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This novel about Alan Turing and Kurt Gödel contains much that has already been said many times before, and occasionally "tries too hard" artistically. Still I very much enjoyed reading it, and even felt that it was able to add a bit to my understanding and appreciation of these two mathematicians.
The many well known facts about the lives of Gödel (a friend of Einstein whose most famous result was a shocking demonstration that mathematics is not as powerful as many had believed) and Turing (most famous as a principle inventor of the digital electronic computer and a war hero for his work in breaking the German code during WWII, but also known for mathematical work including a version of Gödel's incompleteness theorem for computers  the halting problem  and early work on pattern formation with applications to biology) are intertwined into a story, with fictional details added liberally and the author added as a character to tie it all together. From an artistic point of view, I was troubled by much that the author chose to do. Including the author as a character in the book is a technique that has been used successfully in the past, e.g. Cervantes appearing in Don Quixote and Kurt Vonnegut in Breakfast of Champions. However, I was not sure what it did here other than to distract from the two main characters. Presumably, adding the author  who is herself a physicist  makes the book about three scientists rather than two, a triangle, and she serves to tie them together. But, in fact, the characters of Gödel and Turing are so well contrasted in the story (with sufficient emphasis on both their many similarities and startling differences) that I did not feel this was necessary. Moreover, the frequent mention of apples and "Snow White" (foreshadowing Turing's suicide by poison apple) quickly became tiresome to me. But, I don't want to dwell on this because I really did like the book and would like to recommend that people read it. What I found most interesting is what the book really seemed to be about! The previous reviews I have read and the blurbs on the jacket did not mention the importance of the questions of the existence of God and the existence of mathematics to the novel. Perhaps this is because these topics were to controversial to advertise, or perhaps it is because I am alone in thinking this...but I really think that what the book did was to contrast the viewpoints of these two mathematicians on these topics. The book emphasizes (in my opinion, overemphasizes) the similarities in the "quirkyness" of these two men. Rather than being an introverted man whose paranoid tendencies came into full bloom in his old age, Gödel is presented as being completely paranoid the entire time. And Turing, whose shyness I had always attributed to a reasonable fear of being recognized as a homosexual in a very intollerant society, is presented here as being a highly functional autistic. Certainly, there is no doubting that neither Kurt nor Alan was your typical "party animal", but the book takes this beyond what I think was the case. Reasonable artistic license? Perhaps. It certainly helps in setting up the similarities between the two...right down to the fact that both of their eventual deaths were tied to eating  well, not eating in the case of Gödel. But where the book really gets interesting is when it contrasts their world views. It was not just a matter of Turing's view being "mechanical", as the cover suggests. More importantly, it is about the nature of existence. As Goldstein argues in her wonderful (nonfictional) Incompleteness, Gödel interpreted his famous theorem as being proof that mathematics has an existence outside of the human mind...that it is some sort of alternate reality which we can partially perceive but had no role in creating. Similarly, Gödel had a belief in a deity that we could only partiallly perceive and did not create. In contrast, Turing's atheism is clearly (and very well) presented in the story. To him, God is something that humans created. Moreover, I think it is supposed to appear that Turing also believes that mathematics is something that lives in the human mind and not that it is some other universe with an independent existence. However, I am not as certain about this because this viewpoint seems to be less well represented. Certainly, it is the case that some mathematicians are Platonists, believing that mathematics "exists" independently of human thought and others view it as being a human construction that is beautiful, interesting and extremely useful, but not "real" in the sense that the moon is real and existed before humanity. Often, discussions about this topic can become extremely emotional. (I love the scenes in Levin's novel where Turing and Wittgenstein argue about this in class.) Moreover, it is true and ironic that people with extreme views on this subject (in both directions) often point to Gödel's theorem as evidence that they are correct. (Apparently, this theorem does not help resolve the question after all.) Janna Levin is a professor of physics at Columbia. Therefore it is not surprising that her knowledge and understanding of mathematics is excellent. I only object to one thing in the book from a mathematical point of view, but it is something that was repeated a few times and so I would like to mention it here. The book states that Gödel's theorem shows that there are true statements of arithmetic that cannot be proven mathematically. I would argue (though I admit some would debate me) that this is not quite accurate. What he actually showed is that it is either true that there are undecidable statements or that mathematics is inconsistent (i.e. that it contains actualy contradictions). That the latter alternative is ignored by some is evidence of their faith in the consistency of mathematics. Gödel had faith in mathematics just as he had faith in God, but such faith does not serve as proof to others. Well, I've really got to stop writing because it is time for me to go teach a class. Let me just wrap up quickly by saying that I unquestionably recommend this book to anyone who does not already know the stories of these two "characters". But, more surprisingly, I would also recommend it to those who think they've already heard enough about Alan and Kurt. Even jaded readers like me may be able to find a few worthwhile insights in this wellwritten work of historical fiction.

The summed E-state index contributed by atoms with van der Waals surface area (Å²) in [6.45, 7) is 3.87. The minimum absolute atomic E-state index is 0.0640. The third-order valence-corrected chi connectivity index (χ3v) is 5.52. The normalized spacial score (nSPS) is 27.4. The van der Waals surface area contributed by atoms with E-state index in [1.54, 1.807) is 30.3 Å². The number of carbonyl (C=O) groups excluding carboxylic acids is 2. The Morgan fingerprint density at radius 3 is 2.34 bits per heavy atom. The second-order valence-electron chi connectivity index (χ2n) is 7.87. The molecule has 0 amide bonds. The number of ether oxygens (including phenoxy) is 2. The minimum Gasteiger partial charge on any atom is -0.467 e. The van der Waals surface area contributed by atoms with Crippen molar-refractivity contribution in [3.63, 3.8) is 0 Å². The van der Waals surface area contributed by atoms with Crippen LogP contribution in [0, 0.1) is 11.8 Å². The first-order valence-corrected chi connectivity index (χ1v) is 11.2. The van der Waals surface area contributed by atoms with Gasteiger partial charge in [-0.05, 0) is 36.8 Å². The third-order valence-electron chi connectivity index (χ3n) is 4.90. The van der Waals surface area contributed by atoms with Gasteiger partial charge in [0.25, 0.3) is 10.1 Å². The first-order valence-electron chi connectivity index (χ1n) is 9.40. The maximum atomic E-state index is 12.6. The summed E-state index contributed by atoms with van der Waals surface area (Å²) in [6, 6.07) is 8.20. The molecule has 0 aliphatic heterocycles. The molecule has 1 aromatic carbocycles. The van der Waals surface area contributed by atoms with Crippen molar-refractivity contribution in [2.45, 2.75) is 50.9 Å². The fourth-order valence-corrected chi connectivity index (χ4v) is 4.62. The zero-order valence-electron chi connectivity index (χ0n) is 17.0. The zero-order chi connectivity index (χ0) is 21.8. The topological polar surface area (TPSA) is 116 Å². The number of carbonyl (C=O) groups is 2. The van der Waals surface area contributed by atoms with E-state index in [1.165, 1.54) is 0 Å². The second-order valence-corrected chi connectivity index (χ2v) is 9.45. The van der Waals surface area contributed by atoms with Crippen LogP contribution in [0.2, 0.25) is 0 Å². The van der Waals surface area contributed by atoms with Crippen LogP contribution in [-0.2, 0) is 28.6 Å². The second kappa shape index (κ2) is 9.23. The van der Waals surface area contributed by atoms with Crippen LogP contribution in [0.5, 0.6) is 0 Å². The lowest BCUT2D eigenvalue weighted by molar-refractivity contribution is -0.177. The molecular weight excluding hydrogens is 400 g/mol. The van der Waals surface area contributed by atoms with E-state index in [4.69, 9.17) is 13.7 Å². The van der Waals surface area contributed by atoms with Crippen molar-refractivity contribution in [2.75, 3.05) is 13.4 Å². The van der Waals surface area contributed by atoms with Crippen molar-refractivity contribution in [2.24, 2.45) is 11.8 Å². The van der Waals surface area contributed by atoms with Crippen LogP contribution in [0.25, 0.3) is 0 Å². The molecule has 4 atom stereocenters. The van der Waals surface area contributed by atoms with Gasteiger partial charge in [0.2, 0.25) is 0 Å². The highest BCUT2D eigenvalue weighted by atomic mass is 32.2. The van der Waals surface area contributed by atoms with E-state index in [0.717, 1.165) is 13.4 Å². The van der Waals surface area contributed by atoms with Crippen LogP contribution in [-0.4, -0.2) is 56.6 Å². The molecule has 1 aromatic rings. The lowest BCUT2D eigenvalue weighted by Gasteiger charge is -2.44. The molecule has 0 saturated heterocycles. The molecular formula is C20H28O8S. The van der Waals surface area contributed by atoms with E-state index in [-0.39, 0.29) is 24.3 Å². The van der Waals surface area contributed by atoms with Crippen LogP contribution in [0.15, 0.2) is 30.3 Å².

More information about this work can be found at . 
(Note: This is just one work of mathematical fiction from the list. To see the entire list or to see more works of mathematical fiction, return to the Homepage.)